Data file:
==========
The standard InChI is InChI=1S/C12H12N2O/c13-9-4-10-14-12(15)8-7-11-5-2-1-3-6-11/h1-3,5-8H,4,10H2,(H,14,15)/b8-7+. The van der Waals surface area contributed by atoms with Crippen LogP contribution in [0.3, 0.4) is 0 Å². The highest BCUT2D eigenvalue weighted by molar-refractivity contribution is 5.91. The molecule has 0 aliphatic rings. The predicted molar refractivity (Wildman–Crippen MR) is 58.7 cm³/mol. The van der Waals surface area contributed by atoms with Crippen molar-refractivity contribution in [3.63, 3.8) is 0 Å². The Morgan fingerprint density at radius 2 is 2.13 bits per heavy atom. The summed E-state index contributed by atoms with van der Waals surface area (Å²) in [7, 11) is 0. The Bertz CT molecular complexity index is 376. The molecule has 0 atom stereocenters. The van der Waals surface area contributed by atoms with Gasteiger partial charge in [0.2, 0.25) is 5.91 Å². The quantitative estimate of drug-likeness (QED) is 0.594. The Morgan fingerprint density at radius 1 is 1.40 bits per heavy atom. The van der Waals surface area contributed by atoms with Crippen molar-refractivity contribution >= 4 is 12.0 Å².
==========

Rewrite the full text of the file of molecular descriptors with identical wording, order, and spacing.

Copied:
The standard InChI is InChI=1S/C12H12N2O/c13-9-4-10-14-12(15)8-7-11-5-2-1-3-6-11/h1-3,5-8H,4,10H2,(H,14,15)/b8-7+. The van der Waals surface area contributed by atoms with Crippen LogP contribution in [0.3, 0.4) is 0 Å². The highest BCUT2D eigenvalue weighted by molar-refractivity contribution is 5.91. The molecule has 0 aliphatic rings. The predicted molar refractivity (Wildman–Crippen MR) is 58.7 cm³/mol. The van der Waals surface area contributed by atoms with Crippen molar-refractivity contribution in [3.63, 3.8) is 0 Å². The Morgan fingerprint density at radius 2 is 2.13 bits per heavy atom. The summed E-state index contributed by atoms with van der Waals surface area (Å²) in [7, 11) is 0. The Bertz CT molecular complexity index is 376. The molecule has 0 atom stereocenters. The van der Waals surface area contributed by atoms with Gasteiger partial charge in [0.2, 0.25) is 5.91 Å². The quantitative estimate of drug-likeness (QED) is 0.594. The Morgan fingerprint density at radius 1 is 1.40 bits per heavy atom. The van der Waals surface area contributed by atoms with Crippen molar-refractivity contribution >= 4 is 12.0 Å².